13 13 ARCHAIC (8,000 -1,000 B.C.) “Old” Why the Change? Why the Change? When the Ice Age ended, the larger animals became extinct, and the people in North America did not have to travel as far to hunt the smaller animals. So these Archaic Indians moved on a more “seasonal” basis: winter on the seashore, summer in the mountains might be a year’s plan. When the Ice Age ended, the larger animals became extinct, and the people in North America did not have to travel as far to hunt the smaller animals. So these Archaic Indians moved on a more “seasonal” basis: winter on the seashore, summer in the mountains might be a year’s plan. Though these Indians were still hunters & food gatherers, they did live longer in an area before moving. So, they lived in groups of bands, numbering people and moved just a few times in a year. Though these Indians were still hunters & food gatherers, they did live longer in an area before moving. So, they lived in groups of bands, numbering people and moved just a few times in a year. All tools continued to be made from wood, stone, or bone; no metal tools were used by these Native Americans. All tools continued to be made from wood, stone, or bone; no metal tools were used by these Native Americans.

14 14 ARCHAIC (8,000 -1,000 B.C.) “Old” Atlatl: A new weapon for hunting smaller game was created: the atlatl. Atlatl: A new weapon for hunting smaller game was created: the atlatl. By shrinking the size of the spear, and transferring energy from the person to the atlatl to the spear, a hunter could throw this weapon from a great distance. It was a perfect adaptation for hunting smaller game. By shrinking the size of the spear, and transferring energy from the person to the atlatl to the spear, a hunter could throw this weapon from a great distance. It was a perfect adaptation for hunting smaller game. FYI: An atlatl could throw a spear the length of a football field… on a straight line. FYI: An atlatl could throw a spear the length of a football field… on a straight line.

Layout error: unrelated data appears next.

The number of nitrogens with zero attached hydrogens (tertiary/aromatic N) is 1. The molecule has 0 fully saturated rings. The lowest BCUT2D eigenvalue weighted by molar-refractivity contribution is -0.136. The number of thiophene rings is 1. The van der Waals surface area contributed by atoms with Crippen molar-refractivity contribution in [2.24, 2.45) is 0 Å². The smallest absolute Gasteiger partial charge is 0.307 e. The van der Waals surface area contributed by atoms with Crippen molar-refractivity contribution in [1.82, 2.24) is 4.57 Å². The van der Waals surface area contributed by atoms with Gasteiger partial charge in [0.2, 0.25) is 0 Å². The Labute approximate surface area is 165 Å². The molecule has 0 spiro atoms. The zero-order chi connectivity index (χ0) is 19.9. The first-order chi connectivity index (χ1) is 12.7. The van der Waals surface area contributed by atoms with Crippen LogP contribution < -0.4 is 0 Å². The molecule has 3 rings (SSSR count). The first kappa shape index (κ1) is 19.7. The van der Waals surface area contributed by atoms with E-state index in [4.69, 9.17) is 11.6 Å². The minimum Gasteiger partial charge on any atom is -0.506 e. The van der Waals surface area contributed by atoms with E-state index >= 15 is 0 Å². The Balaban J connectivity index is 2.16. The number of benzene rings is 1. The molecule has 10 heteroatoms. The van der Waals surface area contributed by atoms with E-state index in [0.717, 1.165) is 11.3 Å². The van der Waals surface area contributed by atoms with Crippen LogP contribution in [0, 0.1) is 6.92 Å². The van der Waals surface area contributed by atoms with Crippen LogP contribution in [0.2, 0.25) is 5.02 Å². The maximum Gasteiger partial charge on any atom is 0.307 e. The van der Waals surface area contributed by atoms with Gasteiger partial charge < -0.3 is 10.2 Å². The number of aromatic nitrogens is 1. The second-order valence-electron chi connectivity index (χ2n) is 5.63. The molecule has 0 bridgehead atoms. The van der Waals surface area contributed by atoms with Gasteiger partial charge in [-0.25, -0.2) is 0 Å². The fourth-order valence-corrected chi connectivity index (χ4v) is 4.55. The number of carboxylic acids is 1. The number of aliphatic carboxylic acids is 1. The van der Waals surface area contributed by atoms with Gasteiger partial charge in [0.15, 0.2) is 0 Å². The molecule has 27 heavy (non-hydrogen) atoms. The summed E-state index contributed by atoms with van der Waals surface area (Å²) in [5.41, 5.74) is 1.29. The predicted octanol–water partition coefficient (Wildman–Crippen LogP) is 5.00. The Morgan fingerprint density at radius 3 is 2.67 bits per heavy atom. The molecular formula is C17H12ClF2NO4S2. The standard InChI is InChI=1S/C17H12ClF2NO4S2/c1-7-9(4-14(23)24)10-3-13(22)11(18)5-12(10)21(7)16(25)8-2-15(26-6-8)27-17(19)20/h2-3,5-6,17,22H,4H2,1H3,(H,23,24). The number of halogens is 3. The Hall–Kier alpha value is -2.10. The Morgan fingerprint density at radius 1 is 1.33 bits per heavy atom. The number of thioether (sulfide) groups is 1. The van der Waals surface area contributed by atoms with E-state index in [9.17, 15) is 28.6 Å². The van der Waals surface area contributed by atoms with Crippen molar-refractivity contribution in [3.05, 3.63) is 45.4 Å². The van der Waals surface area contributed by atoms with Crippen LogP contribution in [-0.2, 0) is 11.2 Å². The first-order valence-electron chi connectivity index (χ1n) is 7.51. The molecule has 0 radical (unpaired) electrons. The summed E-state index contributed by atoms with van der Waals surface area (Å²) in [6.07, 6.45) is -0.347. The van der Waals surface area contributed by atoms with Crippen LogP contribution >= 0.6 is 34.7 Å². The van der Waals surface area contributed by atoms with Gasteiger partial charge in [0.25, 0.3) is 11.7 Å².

15 Atlatl 15

16 Atlatl Atlatl Throwing Motion Close-up View of Atlatl 16

17 Atlatl How does the weight help the atlatl’s aim & power? Atlatl bringing home the bacon! (or at least the venison!) 17

18 Atlatl 18

19 19 Woodland (1000 B.C A.D.) Eventually, people in America made an important discovery. Besides gathering food and hunting, they could plant seeds and expect a corn crop to grow during the summer. The discovery of farming gives incentive for people to stay to harvest the crop. Eventually, people in America made an important discovery. Besides gathering food and hunting, they could plant seeds and expect a corn crop to grow during the summer. The discovery of farming gives incentive for people to stay to harvest the crop.

20 20 ARCHAIC (8,000 -1,000 B.C.) “Old” Innovations: Innovations: Stone Boiling: Rocks were placed in a fire, and then moved with two forked sticks into a pit that was lined with an animal skin and filled with water. The sticks would be used to drop the rocks in the water. The rocks would make the water boil and the vegetables could be cooked! --Pottery: As people needed less time to gather food, they had time to invent things, such as simple pottery to use in cooking.

21 21 Archaic Differences Begin to Emerge While some groups moved seasonally, some began to stay more stationary, depending on the food source: While some groups moved seasonally, some began to stay more stationary, depending on the food source: The Chumash (in present-day California) benefited from the food resources such as acorns, plants, etc. in the forests. The Chumash (in present-day California) benefited from the food resources such as acorns, plants, etc. in the forests. The Northwest Peoples (in present-day Washington) benefited from the abundant salmon supplies. The Northwest Peoples (in present-day Washington) benefited from the abundant salmon supplies. (This period covers the same time as the Mesolithic period in European chronology.) Trading occurred between the bands, as marine shells from the oceans were found by the Great Lakes.

22 22 Woodland (1000 B.C A.D.) Because food was easier to get, the need for movement was reduced. The groups of bands (of the Archaic period) grew to be tribes ( ) of people by the Woodland period. Because food was easier to get, the need for movement was reduced. The groups of bands (of the Archaic period) grew to be tribes ( ) of people by the Woodland period. Men still hunted, and farming was left to the women. Men still hunted, and farming was left to the women.

23 23 Woodland (1,000 B.C A.D.) Technology: Technology: Bow and Arrow: for hunting small game such as deer or squirrel. Dart/Blow Gun: for hunting very small game such as birds, rabbits, etc.